Trump invited rappers with felony gang charges on stage at Bronx rally


After promising to restore safety to New York City’s streets at a campaign rally in the Bronx on Thursday evening, former President Donald Trump enthusiastically brought a few special guests onstage: Rep. Byron Donalds, R-Fla., former New York City Council Member Ruben Diaz, Sr. and Brooklyn rappers Sheff G and Sleepy Hallow.

Basking in the support of prominent locals is a common political ritual, but some of the former president’s guests were rather unusual: Sheff G, whose real name is Michael Williams, is facing attempted murder charges brought by the Brooklyn district attorney last year as part of a major gang takedown, while the rapper was in prison for an unrelated weapons sentence. And Sleepy Hallow, whose real name is Tegan Chambers, faces conspiracy charges in the same gang case. He previously served eight months for weapons possession.

Prosecutors allege that members of the rappers’ gang were involved in two dozen violent incidents, including striking two bystanders when they opened fire on a Brooklyn sidewalk.

“Does everybody know Sheff G? Where is Sheff G?” Trump asked the crowd at the end of his speech Thursday, before also introducing Sleepy Hallow.

“President Trump, my man,” Sheff G responded warmly.

“One thing I want to say: They are always going to whisper your accomplishments and shout your failures. Trump is going to shout the wins for all of us,” the rapper told the audience. Sleepy Hallow then offered Trump’s slogan of “Make America Great Again.”

The two musicians belong to a contingent of Trump-supporting rappers that also includes Chief Keef, Azealia Banks and Kodak Black, whose four-year sentence on federal gun charges Trump commuted.

“Sheff G was there to support President Trump for his election in his campaign, and like every American has a right to have his feelings known,” Sheff G’s attorney Arthur Aidala told USA TODAY. “Right now, he’s presumed innocent. We are in intense litigation with the Brooklyn district attorney’s office and are cautiously optimistic that we will get a satisfactory result for my client.”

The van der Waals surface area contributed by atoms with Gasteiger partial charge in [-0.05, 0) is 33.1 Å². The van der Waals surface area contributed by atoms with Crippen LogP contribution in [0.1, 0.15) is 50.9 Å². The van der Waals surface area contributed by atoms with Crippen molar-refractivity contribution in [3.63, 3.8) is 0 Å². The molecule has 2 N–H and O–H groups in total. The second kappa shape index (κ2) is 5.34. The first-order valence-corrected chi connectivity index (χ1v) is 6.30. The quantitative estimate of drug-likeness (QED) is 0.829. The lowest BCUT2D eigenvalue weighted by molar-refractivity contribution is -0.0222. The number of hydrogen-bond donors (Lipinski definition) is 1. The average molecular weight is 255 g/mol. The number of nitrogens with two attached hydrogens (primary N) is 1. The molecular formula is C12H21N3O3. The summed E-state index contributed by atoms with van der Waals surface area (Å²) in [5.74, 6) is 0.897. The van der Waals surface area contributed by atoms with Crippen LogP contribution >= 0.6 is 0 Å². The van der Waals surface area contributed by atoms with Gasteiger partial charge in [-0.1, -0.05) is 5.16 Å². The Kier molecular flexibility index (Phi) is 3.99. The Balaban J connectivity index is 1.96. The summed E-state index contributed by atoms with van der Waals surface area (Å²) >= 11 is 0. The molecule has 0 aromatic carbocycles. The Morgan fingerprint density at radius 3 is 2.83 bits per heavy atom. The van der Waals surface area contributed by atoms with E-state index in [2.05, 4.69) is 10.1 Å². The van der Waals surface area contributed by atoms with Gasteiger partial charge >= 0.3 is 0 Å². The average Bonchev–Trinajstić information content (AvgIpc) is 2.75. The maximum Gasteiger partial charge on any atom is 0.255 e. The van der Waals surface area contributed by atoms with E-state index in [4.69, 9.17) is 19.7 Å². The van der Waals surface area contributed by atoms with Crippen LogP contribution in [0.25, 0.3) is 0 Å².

Asked about the charges, Trump campaign spokesperson Steven Cheung wrote in an email, “As Sheff G said: ‘They always whisper your accomplishments and shout your failures.'”

An attorney for Sleepy Hallow did not immediately respond to a request for comment.

Trump’s rhetoric versus his associations

Trump has taken a hard line against crime in his recent campaign stops in New York, including a stop at a Harlem bodega that was the site of a fatal stabbing.

The former president in his Bronx speech claimed that the city has “filthy encampments of drugged-out homeless people,” and “lunatics killing innocent bystanders by pushing them on the railroad tracks.”

“We’re going to bring safety back to our streets,” he promised.

More: Bronx cheers: Donald Trump promises to make New York great again with spending

All four men Trump brought onstage have had brushes with the law. Rep. Donalds, who grew up in Brooklyn, had a 1997 marijuana charge dismissed as part of a pre-trial diversion program and a 2000 bribery charge that was later expunged. Diaz Sr. was indicted in 1965 for felony counts of possession with intent to sell heroin and marijuana. He pleaded guilty to misdemeanor possession of narcotics.